Joseph Ruben's 1987 "The Stepfather"--written by the novelist Donald Westlake and featuring a remarkable, little-known actor, Terry O'Quinn, as a chameleonic psychotic searching for the perfect family and killing the failures one after another--was a shocker aimed at a genre audience that caught the critics instead.
"The Stepfather 2" (citywide), on the other hand, is the sort of sequel that shouldn't have been made. Not simply because it repeats so many of the devices of the original--the plot, the theme, O'Quinn's airy post-murder whistling of "Camptown Races"--but because it makes nonsense of its predecessor by existing at all.
At the end of "The Stepfather," O'Quinn's murderous, multi-identitied all-American Dad was shot in the back, stabbed in the arm and stabbed again, apparently near the heart. But here, at the opening, he suddenly thrashes up in a prison bed, none the worse for wear except for some nasty chest scars. Having established his extraordinary recuperative powers--a match for Jason's in "Friday the 13th"--the movie makers then whip up an unlikely way to spring him from maximum security prison, involving a credulous psychiatrist and another of Pop's toy houses.
Then, perhaps dizzy with relief, they switch into low gear and simple repetition for the remainder--with O'Quinn, now a counselor, sporting another of his endless supply of pseudonyms and toupees and courting another single mother, with the same relentlessly mild manner hiding the same psychotic rage at his inability to achieve TV sitcom-family bliss.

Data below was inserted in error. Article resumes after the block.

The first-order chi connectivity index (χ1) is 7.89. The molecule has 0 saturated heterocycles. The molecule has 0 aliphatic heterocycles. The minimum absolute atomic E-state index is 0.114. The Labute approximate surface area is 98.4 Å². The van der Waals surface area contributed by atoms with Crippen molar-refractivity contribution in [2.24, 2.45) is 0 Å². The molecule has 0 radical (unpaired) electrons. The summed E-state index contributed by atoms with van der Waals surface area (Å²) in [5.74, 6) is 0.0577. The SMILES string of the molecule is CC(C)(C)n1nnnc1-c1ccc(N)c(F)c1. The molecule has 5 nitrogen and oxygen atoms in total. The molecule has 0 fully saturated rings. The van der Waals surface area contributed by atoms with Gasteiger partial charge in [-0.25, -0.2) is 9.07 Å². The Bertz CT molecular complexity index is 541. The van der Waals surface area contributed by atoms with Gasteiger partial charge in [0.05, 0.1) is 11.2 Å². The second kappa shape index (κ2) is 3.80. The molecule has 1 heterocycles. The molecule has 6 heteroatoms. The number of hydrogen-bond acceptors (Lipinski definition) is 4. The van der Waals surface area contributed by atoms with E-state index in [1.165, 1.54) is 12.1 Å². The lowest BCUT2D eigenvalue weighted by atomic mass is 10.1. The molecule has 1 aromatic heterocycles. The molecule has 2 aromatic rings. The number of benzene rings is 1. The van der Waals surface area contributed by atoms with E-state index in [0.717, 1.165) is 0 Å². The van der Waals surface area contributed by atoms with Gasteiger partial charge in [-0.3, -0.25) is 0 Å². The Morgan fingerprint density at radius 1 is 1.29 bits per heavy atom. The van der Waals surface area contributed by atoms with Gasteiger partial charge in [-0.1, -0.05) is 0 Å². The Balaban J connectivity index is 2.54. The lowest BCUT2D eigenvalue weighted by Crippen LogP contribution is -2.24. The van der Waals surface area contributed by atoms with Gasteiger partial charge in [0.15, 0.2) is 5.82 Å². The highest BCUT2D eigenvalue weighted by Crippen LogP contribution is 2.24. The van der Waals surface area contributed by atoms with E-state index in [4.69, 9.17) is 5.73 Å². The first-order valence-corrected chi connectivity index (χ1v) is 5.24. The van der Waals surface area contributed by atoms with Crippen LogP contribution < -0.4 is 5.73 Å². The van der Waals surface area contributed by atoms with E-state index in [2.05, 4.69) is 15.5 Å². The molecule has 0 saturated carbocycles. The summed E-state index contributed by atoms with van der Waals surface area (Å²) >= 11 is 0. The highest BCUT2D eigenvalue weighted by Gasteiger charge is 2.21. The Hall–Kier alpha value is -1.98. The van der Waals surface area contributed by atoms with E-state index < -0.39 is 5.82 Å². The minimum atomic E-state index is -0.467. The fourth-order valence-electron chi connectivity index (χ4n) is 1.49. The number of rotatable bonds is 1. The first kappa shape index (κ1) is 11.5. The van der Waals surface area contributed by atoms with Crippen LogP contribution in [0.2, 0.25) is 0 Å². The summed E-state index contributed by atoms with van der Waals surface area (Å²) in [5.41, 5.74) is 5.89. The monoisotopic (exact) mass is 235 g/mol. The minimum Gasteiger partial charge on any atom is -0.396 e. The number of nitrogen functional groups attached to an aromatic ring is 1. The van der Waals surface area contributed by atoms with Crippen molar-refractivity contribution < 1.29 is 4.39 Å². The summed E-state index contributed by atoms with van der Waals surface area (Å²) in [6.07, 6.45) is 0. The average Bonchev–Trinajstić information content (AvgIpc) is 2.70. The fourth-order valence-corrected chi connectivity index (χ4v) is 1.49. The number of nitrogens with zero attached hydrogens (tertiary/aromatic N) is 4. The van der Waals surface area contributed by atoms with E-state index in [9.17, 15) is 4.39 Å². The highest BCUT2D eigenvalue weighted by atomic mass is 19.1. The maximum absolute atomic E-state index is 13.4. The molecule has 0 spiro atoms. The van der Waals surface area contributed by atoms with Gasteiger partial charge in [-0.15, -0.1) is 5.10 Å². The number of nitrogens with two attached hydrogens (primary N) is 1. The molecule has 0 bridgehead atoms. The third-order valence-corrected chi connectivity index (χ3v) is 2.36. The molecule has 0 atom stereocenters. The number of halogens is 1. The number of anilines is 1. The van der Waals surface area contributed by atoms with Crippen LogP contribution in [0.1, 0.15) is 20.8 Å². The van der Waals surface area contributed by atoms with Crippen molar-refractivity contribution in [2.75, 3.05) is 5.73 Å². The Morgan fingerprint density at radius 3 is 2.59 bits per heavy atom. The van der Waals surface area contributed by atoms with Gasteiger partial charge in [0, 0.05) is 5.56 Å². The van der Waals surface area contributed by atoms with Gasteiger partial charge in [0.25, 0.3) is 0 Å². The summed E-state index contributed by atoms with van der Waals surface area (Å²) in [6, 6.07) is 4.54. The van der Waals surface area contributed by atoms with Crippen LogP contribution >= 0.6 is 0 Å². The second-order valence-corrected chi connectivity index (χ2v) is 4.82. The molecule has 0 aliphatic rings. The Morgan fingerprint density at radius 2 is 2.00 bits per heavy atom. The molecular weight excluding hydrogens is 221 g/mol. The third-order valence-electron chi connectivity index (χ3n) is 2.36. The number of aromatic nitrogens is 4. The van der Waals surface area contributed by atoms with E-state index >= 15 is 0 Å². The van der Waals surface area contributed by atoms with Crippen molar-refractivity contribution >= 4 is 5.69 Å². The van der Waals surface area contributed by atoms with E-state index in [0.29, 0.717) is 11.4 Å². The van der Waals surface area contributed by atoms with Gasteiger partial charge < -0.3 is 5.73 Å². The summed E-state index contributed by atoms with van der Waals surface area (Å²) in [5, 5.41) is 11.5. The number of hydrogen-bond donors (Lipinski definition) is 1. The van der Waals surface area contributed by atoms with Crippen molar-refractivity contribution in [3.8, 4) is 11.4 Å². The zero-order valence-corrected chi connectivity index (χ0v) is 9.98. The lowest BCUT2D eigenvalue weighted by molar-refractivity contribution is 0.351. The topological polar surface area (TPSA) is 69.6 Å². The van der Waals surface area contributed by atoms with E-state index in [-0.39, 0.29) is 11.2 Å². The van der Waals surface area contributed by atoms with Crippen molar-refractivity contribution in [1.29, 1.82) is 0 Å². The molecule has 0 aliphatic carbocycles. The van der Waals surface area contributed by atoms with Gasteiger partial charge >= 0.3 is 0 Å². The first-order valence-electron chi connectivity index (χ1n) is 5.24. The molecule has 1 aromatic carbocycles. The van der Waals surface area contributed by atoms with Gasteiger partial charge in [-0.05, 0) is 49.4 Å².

For a medium-budget horror feature, Ruben's film had unusually lively camera movements and dialogue that satirically sliced up middle-American family iconography. And O'Quinn--as the crazed father who kept switching identities after each massacre and had a smile as smooth and a voice as friendly as Ward Cleaver's--gave an immensely subtle and defined comic-horrific performance.
But the sequel (rated R for sex, violence and language) doesn't have anything extraordinary besides O'Quinn--just as subtle, just as eerily off-center, now drowned in bluishly evocative cinematography, in suspicious females and more temper tantrums.
Director Jeff Burr and writer John Auerbach show a laudable taste for moody tension over non-stop blood baths. But they can't disguise the fact that they're walking around waving a corpse and trying to make it do tricks.